A nation-wide network of diptanks and spray races exists in Zimbabwe for the control of both ticks and, where present, tsetse. From the sites in areas affected by, or at risk of, AAT, blood samples for parasitological monitoring were collected by the DVFS and sent to the TCD laboratory in Harare for analysis. Microscopic examination of dry thin smears [30] is the most commonly used diagnostic technique. A 40× or 50× magnification is used to determine if samples are positive, and 100× is used to identify the species of trypanosome in positive samples. Morphological features such as the shape, size, the characteristics of the undulating membrane and the flagellum, and the position of the kinetoplast and the nucleus are used in determining the species of trypanosome.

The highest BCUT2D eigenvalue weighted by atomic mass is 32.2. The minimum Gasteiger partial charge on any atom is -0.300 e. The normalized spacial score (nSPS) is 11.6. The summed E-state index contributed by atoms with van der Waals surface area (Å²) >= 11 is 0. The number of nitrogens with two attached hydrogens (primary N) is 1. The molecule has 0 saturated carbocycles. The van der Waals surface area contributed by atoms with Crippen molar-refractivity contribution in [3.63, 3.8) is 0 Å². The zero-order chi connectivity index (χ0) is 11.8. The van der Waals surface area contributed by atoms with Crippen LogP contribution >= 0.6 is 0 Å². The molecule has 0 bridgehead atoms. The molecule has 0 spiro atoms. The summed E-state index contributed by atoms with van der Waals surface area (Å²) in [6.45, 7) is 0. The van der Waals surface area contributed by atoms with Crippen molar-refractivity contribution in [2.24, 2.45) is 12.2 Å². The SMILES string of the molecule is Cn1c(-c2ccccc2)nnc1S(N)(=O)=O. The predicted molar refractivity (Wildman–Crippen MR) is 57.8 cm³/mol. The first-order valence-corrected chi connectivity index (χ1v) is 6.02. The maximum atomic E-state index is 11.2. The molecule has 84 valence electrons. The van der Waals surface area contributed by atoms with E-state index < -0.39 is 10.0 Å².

Blood samples are normally collected from clinically suspicious animals. This approach has its drawbacks. For example, when cattle are treated with drugs by farmers parasitemia levels are lowered, thus reducing the likelihood of trypanosome detection. Prevalence data presented in this paper are based on the examination of infections in sentinel herds managed by the TCD, where blood samples were collected from the entire herd. Occasionally, wet smears were collected and directly analyzed in the field to administer treatment on the spot. Overall, nine sentinel herds are managed by the TCD, one in each field station, and they are strategically deployed in different locations to monitor the AAT situation in the affected areas and as an early-warning mechanism for possible disease resurgence in AAT-free areas.

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